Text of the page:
June 17, 2015

Becoming a More Diverse Nonprofit: Make Your Values Tangible

Building a truly diverse organization requires more than just adding “diversity” to the list of strategic goals and making a few key hires. To really transform a nonprofit into one where diversity is woven into the fabric of its culture, you need to begin by defining diversity as an organizational value and creating an environment in which all employees can truly live into that value.

By: Miecha Forbes

Building a truly diverse organization requires more than just adding “diversity” to the list of strategic goals and making a few key hires. To really transform a nonprofit into one where diversity of thought, experience, race, ethnicity, socioeconomic background, physical abilities, and work style is woven into the fabric of the culture, you need to begin by defining diversity as an organizational value and creating an environment in which all employees can truly live into that value.

Define Actionable Values

Including diversity among a nonprofit or mission-driven organization’s list of core values can help attract passionate people who share those values. But a nonprofit can’t live up to the goal of becoming genuinely diverse unless its leaders first define what diversity means to their organization. When you’re one of those leaders, where do you even start?

First things first: What do you want your diverse organization to look like? Start by thinking about your current mix of employees and compare that to what your ideal organization looks like. Do you want to see more women in the boardroom? More people of color in managerial positions? More young people in public-facing jobs? More people with nontraditional educations in internships and entry-level positions? Use this thought experiment to draft some benchmarks and quantifiable goals, even if they’re fairly broad. These numbers can help you set priorities, decide how to reconfigure your recruitment and workflow processes, and track your progress.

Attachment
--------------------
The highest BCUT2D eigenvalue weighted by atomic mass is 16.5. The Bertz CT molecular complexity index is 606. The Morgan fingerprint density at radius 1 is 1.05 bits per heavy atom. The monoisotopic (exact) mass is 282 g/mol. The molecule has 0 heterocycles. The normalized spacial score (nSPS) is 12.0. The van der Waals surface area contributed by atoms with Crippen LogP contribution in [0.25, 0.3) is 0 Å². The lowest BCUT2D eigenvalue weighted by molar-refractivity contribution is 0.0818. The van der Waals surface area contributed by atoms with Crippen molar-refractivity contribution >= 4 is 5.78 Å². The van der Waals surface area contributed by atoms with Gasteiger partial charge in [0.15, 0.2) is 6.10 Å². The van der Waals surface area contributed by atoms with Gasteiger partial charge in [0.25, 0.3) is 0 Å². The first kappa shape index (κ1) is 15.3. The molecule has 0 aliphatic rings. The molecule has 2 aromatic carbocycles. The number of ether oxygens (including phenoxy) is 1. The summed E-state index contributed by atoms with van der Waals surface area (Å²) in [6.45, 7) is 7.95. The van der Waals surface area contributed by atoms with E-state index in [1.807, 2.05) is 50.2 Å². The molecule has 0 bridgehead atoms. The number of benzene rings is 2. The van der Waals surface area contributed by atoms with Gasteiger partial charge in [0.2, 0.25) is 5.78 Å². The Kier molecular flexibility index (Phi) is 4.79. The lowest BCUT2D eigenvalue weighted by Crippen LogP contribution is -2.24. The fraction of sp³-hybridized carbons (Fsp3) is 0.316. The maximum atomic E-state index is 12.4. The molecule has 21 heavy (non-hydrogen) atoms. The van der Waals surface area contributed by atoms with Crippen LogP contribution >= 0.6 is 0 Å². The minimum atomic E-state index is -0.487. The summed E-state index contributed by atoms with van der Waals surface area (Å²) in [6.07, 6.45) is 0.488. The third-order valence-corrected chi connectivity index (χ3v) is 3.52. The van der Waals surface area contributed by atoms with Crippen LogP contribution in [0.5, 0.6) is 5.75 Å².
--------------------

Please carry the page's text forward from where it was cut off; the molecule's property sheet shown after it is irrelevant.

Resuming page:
The next step is to create accountability; it’s impossible to achieve a goal if no one is in charge of working toward it. It’s vital, therefore, to make sure that responsibility for this core value is actually assigned to a group or person, such as the CEO or director of programming, to ensure that progress toward its implementation will be properly measured and tracked using metrics such as retention rates, promotion rates, and employees’ overall satisfaction with the organization. For example, if the talent team has a scorecard or a strategy document, make sure that diversity is clearly written into both of them. When scorecards are reframed as goals and goals are assigned to people, it’s much more likely that this seemingly nebulous idea will actually be translated into action.

At one educational nonprofit I have worked with, for example, diversity is listed as one of the organization’s five core values. To create accountability, it has formed a diversity working group whose goal is to find and implement ways for the organization to bring this value to life. To ensure buy-in at all levels, the organization has mandated that the CEO, the head of talent, and at least one other member of the senior leadership team sit on this group.